Researchers unveil new clinical treatment in the fight against gastrointestinal cancer
Anti-angiogenesis compound known as SU11248 overcomes resistance to Gleevec
Portland, Ore.-- A drug originally developed to block the formation of blood vessels in tumors has been shown to overcome resistance to treatment with Gleevec in patients with gastrointestinal stromal tumors (GIST).
Known as SU11248, the drug offers patients with advanced GIST an important new treatment option. The results of this clinical trial may also give researchers fresh insights into the molecular mechanisms controlling the growth of these deadly tumors, according to study results presented at the annual meeting of the American Society for Clinical Oncology in New Orleans, La.
"This drug appears to work when Gleevec does not. Determining how SU11248 shrinks Gleevec-resistant GIST will lead to better diagnosis and targeted therapy," said Michael Heinrich, M.D., member of the Oregon Health & Science University Cancer Institute, associate professor of medicine (hematology and medical oncology) in the OHSU School of Medicine and Portland Veterans Affairs Medical Center, and co-investigator of the study.
The study's principal investigator is George Demetri, M.D., co-director of the Center for Sarcoma and Bone Oncology, Dana-Farber Cancer Institute, and assistant professor of medicine at the Harvard Medical School. Chris Corless, M.D., associate professor of pathology in the OHSU School of Medicine and member of the OHSU Cancer Institute, also participated in this research.
GIST arises in the wall of the stomach, small and large intestine, and is diagnosed in 5,000 to 10,000 Americans annually. Historically, patients with advanced forms of GIST had few treatment options, because surgery, chemotherapy and radiation treatments were ineffective. That changed with the development of the breakthrough drug Gleevec. While it was designed to treat chronic myelogenous leukemia, Gleevec also proved effective in the treatment of GIST. The FDA approved Gleevec for the treatment of GIST in 2002.
However, some GIST patients do not respond to Gleevec. Further, of the 80 percent who do respond, about half of them develop a tolerance for the drug at approximately 18 months, resulting in new tumor growth.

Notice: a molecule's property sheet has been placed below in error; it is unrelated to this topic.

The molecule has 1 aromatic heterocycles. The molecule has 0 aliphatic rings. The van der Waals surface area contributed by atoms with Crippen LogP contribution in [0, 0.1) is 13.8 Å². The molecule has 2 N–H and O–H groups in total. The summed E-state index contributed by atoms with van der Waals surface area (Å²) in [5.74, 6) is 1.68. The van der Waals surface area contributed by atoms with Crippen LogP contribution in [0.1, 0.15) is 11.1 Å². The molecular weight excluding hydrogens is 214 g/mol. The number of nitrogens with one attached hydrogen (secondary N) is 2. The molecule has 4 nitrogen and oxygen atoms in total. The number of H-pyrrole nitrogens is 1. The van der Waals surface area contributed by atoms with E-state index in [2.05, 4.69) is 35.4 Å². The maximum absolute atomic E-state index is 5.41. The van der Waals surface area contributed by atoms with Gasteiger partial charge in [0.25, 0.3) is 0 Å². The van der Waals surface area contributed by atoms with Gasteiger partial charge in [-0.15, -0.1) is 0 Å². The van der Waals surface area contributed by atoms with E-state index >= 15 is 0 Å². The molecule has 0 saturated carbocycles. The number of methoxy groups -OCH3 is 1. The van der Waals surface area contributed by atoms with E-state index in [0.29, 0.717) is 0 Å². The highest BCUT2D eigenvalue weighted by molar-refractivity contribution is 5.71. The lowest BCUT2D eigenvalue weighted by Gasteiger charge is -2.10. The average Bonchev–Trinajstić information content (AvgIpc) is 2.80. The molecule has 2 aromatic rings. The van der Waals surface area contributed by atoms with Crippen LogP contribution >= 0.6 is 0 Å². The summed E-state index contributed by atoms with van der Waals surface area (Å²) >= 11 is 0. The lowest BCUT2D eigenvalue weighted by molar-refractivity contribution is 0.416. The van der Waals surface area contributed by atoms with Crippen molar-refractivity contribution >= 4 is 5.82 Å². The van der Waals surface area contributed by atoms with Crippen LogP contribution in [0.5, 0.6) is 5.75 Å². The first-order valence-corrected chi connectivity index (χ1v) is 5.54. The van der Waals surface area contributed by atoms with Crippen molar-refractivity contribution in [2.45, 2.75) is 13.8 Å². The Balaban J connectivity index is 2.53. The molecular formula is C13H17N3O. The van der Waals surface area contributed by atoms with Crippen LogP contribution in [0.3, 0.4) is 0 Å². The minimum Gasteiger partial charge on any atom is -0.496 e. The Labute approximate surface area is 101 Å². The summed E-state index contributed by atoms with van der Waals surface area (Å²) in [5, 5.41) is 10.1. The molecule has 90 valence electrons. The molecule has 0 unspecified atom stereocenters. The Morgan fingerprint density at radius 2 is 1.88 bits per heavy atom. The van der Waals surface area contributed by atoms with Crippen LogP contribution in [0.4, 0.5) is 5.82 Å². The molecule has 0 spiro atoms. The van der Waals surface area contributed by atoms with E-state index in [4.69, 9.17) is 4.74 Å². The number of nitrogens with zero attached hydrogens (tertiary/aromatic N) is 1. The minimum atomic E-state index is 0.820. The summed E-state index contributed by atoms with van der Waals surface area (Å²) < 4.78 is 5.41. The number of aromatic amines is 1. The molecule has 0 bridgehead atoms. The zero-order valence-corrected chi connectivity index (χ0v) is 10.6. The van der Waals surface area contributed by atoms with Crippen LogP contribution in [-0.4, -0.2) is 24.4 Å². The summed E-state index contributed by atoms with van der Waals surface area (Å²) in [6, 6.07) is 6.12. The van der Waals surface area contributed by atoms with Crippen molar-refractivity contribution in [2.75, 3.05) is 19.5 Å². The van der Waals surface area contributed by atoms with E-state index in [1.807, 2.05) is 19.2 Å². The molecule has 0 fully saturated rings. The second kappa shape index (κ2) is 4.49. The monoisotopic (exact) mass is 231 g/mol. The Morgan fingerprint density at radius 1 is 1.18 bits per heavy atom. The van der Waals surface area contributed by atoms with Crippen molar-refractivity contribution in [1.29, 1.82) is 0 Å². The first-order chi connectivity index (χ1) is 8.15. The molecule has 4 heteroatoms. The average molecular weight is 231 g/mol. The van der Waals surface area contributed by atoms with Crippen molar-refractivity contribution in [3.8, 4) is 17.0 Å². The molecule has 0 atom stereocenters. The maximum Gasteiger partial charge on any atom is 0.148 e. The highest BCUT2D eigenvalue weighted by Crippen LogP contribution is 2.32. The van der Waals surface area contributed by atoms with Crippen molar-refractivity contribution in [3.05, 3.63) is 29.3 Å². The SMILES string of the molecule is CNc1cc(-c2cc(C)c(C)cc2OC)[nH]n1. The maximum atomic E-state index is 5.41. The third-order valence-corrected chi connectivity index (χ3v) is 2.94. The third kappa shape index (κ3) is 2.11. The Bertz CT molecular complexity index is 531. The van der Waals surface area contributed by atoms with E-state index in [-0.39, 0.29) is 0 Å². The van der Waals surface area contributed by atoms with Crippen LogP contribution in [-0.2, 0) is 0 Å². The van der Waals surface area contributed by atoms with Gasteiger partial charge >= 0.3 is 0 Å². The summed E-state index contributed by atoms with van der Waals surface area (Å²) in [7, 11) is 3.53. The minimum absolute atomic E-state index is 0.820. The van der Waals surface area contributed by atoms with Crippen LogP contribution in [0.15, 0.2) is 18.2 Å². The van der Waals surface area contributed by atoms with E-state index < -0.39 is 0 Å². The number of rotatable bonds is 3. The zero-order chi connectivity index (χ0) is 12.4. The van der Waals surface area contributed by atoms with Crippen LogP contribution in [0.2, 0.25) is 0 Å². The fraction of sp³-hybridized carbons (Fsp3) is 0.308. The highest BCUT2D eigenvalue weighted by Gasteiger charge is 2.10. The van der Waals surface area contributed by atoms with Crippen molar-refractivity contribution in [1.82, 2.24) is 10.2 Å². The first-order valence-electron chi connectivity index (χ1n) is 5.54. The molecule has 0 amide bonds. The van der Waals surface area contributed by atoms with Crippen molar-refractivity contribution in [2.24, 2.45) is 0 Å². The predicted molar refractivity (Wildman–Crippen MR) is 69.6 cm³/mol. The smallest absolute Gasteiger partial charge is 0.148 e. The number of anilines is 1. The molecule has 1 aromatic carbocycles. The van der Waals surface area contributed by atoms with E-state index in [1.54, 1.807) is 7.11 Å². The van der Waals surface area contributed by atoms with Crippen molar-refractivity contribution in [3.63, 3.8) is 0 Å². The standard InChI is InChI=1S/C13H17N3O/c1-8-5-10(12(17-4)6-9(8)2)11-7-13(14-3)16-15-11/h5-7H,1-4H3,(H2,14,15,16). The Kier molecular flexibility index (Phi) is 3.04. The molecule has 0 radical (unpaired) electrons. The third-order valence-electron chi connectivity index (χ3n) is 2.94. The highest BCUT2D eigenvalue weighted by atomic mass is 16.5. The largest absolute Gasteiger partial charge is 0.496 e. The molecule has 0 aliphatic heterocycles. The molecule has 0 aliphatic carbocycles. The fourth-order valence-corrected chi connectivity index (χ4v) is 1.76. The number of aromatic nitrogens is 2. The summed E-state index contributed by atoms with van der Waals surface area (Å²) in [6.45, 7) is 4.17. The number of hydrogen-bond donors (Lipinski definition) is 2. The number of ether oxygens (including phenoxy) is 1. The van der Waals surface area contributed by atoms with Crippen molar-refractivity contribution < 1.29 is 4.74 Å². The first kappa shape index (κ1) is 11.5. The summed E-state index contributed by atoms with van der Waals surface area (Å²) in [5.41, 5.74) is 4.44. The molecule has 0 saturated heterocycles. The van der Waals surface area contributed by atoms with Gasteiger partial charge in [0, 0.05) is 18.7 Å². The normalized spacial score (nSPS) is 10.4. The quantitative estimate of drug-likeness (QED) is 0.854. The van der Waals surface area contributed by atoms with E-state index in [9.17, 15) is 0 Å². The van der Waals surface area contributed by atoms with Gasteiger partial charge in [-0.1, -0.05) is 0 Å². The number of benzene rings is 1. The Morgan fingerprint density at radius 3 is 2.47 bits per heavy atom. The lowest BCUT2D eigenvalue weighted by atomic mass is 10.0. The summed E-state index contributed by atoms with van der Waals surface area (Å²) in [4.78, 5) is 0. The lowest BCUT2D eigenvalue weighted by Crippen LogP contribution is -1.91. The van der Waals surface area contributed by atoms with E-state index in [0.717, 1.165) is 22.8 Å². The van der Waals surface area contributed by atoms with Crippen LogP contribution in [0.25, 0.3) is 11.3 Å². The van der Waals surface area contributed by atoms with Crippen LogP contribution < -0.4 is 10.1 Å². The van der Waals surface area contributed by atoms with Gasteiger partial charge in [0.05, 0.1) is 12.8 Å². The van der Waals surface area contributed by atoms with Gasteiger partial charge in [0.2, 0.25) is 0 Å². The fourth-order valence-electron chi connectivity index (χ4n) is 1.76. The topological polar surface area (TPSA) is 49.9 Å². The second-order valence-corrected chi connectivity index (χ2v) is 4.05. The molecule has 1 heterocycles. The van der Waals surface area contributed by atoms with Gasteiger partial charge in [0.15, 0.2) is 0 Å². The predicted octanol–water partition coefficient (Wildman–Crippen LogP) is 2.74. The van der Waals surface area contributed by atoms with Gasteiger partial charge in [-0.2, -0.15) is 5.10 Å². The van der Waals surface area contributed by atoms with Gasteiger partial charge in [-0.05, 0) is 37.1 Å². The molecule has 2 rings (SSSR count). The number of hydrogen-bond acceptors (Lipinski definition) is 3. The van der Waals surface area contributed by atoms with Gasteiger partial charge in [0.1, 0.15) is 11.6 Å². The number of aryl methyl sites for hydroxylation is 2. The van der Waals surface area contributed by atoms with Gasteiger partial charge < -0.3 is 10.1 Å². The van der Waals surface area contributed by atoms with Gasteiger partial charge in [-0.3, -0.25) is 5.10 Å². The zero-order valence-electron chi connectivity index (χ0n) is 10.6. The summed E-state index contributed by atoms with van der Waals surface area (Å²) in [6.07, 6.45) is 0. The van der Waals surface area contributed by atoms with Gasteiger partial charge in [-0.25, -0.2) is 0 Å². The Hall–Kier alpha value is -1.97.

"Many GIST patients have now taken Gleevec long enough for some of their tumors to show signs of resistance," Heinrich said.
The researchers first sought to determine what might be causing patients to develop a tolerance for Gleevec. It was already known that 80 percent to 90 percent of GISTs are associated with abnormal mutations of an enzyme known as KIT and that about 5 percent to 10 percent of GISTs have a mutation of a related enzyme called PDGFRA. Produced by cells, an enzyme is a "signal" for the body to begin or continue a specific biochemical process. In the case of GIST, these mutations signal tumor growth. Heinrich and his collaborators were the first group to identify PDGFRA mutations in these tumors in previous studies.
By studying samples of the cancerous cells from patient biopsies, the researchers noted that Gleevec resistance is associated with the appearance of new mutations of the KIT or PDGFRA enzymes. In other words, the enzymes that were originally responding to Gleevec somehow changed themselves to thwart Gleevec's therapeutic impact. These newly mutated enzymes appear to activate alternative signaling pathways that bypass the original pathways blocked by Gleevec, resulting in the growth of new Gleevec-resistant tumors.
"Gleevec fits into the lock initially and stops the abnormal cell growth, but then the tumor changes the lock," Heinrich said. The search for a new "key" led investigators to SU11248, an existing drug that broadly inhibits enzyme activity. Because the compound was developed as an anti-angiogenesis drug, it also held out the possibility of affecting the mutations at this level as well.
Angiogenesis is a normal biological process in which new blood vessels grow from existing healthy cells. This process works against the body during cancer when it is "turned on" by tumors to feed their growth. Selectively preventing angiogenesis, thus, offers the potential to "starve" a tumor by cutting off its essential support system.
Ninety-eight GIST patients with documented progressive resistance or initial intolerance to Gleevec participated in this Phase I/II clinical trial. The results demonstrated a striking clinical benefit -- in 65 percent of the patients the disease stabilized for at least six months and a partial response was observed in 13 percent of the patients.
While the empirical success of SU11248 points immediately to a new treatment option for GIST patients, the specific mechanisms underlying the response to SU11248 will take more time to fully understand.
Additional research is expected to help to clarify the effectiveness of SU11248 in Gleevec-resistant GIST patients. Based on the positive results from this study, a larger international study of SU11248 has already started. Continuing investigations will also seek to identify the mechanisms by which KIT and PDGFRA enzymes contribute to the development and growth of GISTs. The new research may also shed light on the role of anti-angiogenesis in this circumstance.
"Not only will this research help to identify patients who are most likely to benefit from this therapy, it may also be relevant to developing molecularly targeted therapies for other malignancies," said Heinrich.
Source: Eurekalert & othersLast reviewed: By John M. Grohol, Psy.D. on 21 Feb 2009
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